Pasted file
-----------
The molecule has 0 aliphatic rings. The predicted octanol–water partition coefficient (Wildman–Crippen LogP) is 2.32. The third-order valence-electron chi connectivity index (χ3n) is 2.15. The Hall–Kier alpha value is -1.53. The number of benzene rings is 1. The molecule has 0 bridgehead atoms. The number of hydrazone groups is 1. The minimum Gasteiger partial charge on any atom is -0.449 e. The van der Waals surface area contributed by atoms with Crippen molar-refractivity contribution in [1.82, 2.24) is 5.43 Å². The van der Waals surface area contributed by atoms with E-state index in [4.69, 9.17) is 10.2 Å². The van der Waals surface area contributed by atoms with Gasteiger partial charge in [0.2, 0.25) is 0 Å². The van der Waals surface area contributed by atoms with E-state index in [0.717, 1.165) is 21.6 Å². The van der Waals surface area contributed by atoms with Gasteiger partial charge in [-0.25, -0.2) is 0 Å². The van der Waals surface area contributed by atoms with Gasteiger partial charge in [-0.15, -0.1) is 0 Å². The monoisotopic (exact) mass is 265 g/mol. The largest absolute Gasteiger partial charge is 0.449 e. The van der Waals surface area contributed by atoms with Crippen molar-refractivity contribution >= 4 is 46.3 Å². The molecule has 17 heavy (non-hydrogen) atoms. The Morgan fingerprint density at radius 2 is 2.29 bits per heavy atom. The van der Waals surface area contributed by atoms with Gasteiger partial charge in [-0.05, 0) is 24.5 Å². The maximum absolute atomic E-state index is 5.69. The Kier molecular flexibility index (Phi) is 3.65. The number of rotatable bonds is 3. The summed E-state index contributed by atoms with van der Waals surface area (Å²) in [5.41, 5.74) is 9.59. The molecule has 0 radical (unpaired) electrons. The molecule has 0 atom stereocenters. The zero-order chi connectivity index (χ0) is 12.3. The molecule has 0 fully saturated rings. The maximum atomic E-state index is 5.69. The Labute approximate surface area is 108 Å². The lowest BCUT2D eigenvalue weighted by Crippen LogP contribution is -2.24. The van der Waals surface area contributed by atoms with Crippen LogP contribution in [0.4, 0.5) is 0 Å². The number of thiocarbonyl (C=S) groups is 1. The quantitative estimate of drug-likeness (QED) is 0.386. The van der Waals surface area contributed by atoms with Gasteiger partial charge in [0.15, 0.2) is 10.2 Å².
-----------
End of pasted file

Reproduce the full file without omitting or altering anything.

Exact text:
The molecule has 0 aliphatic rings. The predicted octanol–water partition coefficient (Wildman–Crippen LogP) is 2.32. The third-order valence-electron chi connectivity index (χ3n) is 2.15. The Hall–Kier alpha value is -1.53. The number of benzene rings is 1. The molecule has 0 bridgehead atoms. The number of hydrazone groups is 1. The minimum Gasteiger partial charge on any atom is -0.449 e. The van der Waals surface area contributed by atoms with Crippen molar-refractivity contribution in [1.82, 2.24) is 5.43 Å². The van der Waals surface area contributed by atoms with E-state index in [4.69, 9.17) is 10.2 Å². The van der Waals surface area contributed by atoms with Gasteiger partial charge in [0.2, 0.25) is 0 Å². The van der Waals surface area contributed by atoms with E-state index in [0.717, 1.165) is 21.6 Å². The van der Waals surface area contributed by atoms with Gasteiger partial charge in [-0.25, -0.2) is 0 Å². The van der Waals surface area contributed by atoms with Gasteiger partial charge in [-0.15, -0.1) is 0 Å². The monoisotopic (exact) mass is 265 g/mol. The largest absolute Gasteiger partial charge is 0.449 e. The van der Waals surface area contributed by atoms with Crippen molar-refractivity contribution >= 4 is 46.3 Å². The molecule has 17 heavy (non-hydrogen) atoms. The Morgan fingerprint density at radius 2 is 2.29 bits per heavy atom. The van der Waals surface area contributed by atoms with Gasteiger partial charge in [-0.05, 0) is 24.5 Å². The maximum absolute atomic E-state index is 5.69. The Kier molecular flexibility index (Phi) is 3.65. The number of rotatable bonds is 3. The summed E-state index contributed by atoms with van der Waals surface area (Å²) in [5.41, 5.74) is 9.59. The molecule has 0 radical (unpaired) electrons. The molecule has 0 atom stereocenters. The zero-order chi connectivity index (χ0) is 12.3. The molecule has 0 fully saturated rings. The maximum atomic E-state index is 5.69. The Labute approximate surface area is 108 Å². The lowest BCUT2D eigenvalue weighted by Crippen LogP contribution is -2.24. The van der Waals surface area contributed by atoms with Crippen LogP contribution in [0.4, 0.5) is 0 Å². The number of thiocarbonyl (C=S) groups is 1. The quantitative estimate of drug-likeness (QED) is 0.386. The van der Waals surface area contributed by atoms with Gasteiger partial charge in [0.15, 0.2) is 10.2 Å².